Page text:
Memes to Millions: The Tax Implications of Sudden Crypto Wealth

Don't let meme coin season become a tax planning nightmare, TokenTax CEO Zac McClure writes.

AccessTimeIconApr 2, 2024 at 8:53 p.m. UTC
Updated Apr 2, 2024 at 8:55 p.m. UTC
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Meme coin seasons are known for frenzied market activity, driven by the meteoric rise of viral crypto projects that transform modest investments into fortunes overnight. The world knows dogecoin (DOGE) is the original meme coin, but a gang of newcomers has stormed the 2024 meme season. There’s a puppy wif a hat {{WIF}}, a smirking frog (PEPE), a clumsy sloth {{SLERF}} and more.

Memes are fun, especially when you find six or even seven figures in your portfolio overnight. But with market mania and potential for generational wealth come tax considerations and the potential for astronomical mistakes.

Zac McClure, MBA, is the co-founder and CEO of TokenTax.

SLERF is a prime example of the possible tax pitfalls that lurk during meme mania. At TokenTax, we think about crypto taxes every day and had to weigh in:

While most meme millionaires won’t face such an extreme scenario, there are tax considerations to remember during meme season and after the party stops. It's important info to bare in mind, as "Tax Day," individual income tax returns are due to be submitted to the federal government, approaches this April 15.

Trader beware: Know your tax liability for every trade

U.S. taxpayers don’t need to sell crypto for USD to create tax consequences. Crypto-for-crypto trades trigger taxable events, and not knowing or ignoring this can lead to bad outcomes. It's tempting to invest meme profits into another crypto without parking your future tax bill in stablecoins or cash. If your portfolio then plummets, this can leave you with massive tax debt. Ouch.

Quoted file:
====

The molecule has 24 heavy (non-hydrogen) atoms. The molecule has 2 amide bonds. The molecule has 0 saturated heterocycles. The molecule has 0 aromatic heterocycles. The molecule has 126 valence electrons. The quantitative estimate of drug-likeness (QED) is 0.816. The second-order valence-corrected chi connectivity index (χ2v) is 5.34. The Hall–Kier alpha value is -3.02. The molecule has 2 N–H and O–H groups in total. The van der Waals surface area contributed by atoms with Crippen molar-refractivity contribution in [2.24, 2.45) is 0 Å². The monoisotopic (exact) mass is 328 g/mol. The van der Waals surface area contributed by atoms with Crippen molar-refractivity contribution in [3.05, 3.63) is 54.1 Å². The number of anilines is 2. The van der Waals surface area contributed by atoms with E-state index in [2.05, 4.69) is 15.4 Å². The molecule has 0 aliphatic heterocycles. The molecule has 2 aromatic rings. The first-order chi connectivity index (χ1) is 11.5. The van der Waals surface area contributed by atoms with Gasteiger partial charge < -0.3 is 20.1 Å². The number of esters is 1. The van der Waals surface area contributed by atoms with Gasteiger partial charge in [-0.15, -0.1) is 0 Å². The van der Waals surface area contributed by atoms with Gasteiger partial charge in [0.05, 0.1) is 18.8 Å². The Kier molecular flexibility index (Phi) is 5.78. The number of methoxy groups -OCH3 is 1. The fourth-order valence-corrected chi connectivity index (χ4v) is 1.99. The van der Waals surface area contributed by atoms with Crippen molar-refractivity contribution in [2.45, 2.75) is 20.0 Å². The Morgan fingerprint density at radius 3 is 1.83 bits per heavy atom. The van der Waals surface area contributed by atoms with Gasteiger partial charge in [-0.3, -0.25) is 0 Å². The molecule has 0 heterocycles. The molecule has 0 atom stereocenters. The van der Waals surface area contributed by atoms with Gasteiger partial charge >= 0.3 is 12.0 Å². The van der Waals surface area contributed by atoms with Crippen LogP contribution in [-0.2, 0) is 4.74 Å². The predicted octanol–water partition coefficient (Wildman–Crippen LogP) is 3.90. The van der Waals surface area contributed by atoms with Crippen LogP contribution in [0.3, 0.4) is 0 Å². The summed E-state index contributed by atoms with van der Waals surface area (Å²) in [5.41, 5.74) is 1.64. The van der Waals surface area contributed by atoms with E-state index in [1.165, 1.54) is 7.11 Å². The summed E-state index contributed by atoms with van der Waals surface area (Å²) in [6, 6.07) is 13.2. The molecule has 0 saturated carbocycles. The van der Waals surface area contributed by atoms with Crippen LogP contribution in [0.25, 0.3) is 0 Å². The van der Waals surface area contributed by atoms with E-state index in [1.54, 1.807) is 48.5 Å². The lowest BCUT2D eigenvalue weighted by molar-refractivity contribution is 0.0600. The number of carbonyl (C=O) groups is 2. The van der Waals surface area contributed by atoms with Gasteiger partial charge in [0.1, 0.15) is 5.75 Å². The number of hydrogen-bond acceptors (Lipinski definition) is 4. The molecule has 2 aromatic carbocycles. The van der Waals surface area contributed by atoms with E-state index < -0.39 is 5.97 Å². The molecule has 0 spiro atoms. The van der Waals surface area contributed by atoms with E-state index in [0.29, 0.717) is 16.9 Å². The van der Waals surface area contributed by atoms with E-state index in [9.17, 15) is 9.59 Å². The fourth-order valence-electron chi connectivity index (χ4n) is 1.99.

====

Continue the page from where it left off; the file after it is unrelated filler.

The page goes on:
Trading crypto for crypto in the U.S. and many other regions is taxable, so it's possible to "make it" on paper during meme season, then lose it all when the market turns and the tax man expects his cut. Investors should consider their tax obligations with every trade and plan accordingly.

You’ve 'made it': Tax season after crypto wealth

Congratulations, you made it trading memes. Let’s talk taxes. The Internal Revenue Service (IRS) considers crypto to be property. Crypto taxes for U.S. taxpayers are the same as short- and long-term capital gains for stocks or regular income tax. Briefly:

  • Short-term capital gains from crypto held for less than a year are subject to income tax rates ranging from 10%-37%, depending on tax bracket and income.
  • Long-term capital gains on profits from crypto held for more than a year have a 0%-20% rate.
  • Crypto received from staking is taxed as ordinary income upon receipt and then again as capital gains on later profits.

For more information, see our guide to crypto tax. Tax consequences will vary for taxpayers from state to state and internationally, and we suggest consulting with a crypto tax professional and your local authorities for guidance.

2 crypto sales strategies for tax efficiency

There are a couple of main ways most taxpayers can optimize their crypto sales to minimize taxes:

  • Hold long-term: Holding a given crypto for longer than a year typically qualifies you for long-term capital gains rates, which are generally lower.
  • Tax-loss harvest: This strategy involves selling assets at a loss during market dips or at the end of the year to offset capital gains and potentially lower your tax liability. U.S. taxpayers can sell unlimited crypto at a loss. If capital losses exceed gains, you may be able to deduct up to $3,000 per year to offset ordinary income. Remaining losses can be carried forward to offset capital gains or income in the future.

Watch out for wash sales

A wash sale occurs when someone sells a crypto or security for a loss and quickly rebuys the same or similar crypto or security to receive tax benefits. The wash sale rule prohibits selling securities at a loss and reacquiring them within 30 days to prevent taxpayers from making "artificial" losses to lower tax liability.

While the IRS hasn’t yet applied the wash sale rule to cryptocurrencies, proposals have aimed to extend it to digital assets. Investors should exercise caution and consult with crypto tax professionals before engaging in activities that could be considered wash sales.

After meme season? Tax season…

The sobering reality of tax planning naturally follows the euphoria of meme season. Accurate record-keeping is essential. Understand how crypto taxes work, and you’ll ensure the dream of an epic meme season doesn't become a tax nightmare.

Edited by Daniel Kuhn.


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Zac McClure

Zac McClure is the co-founder and CEO at TokenTax.

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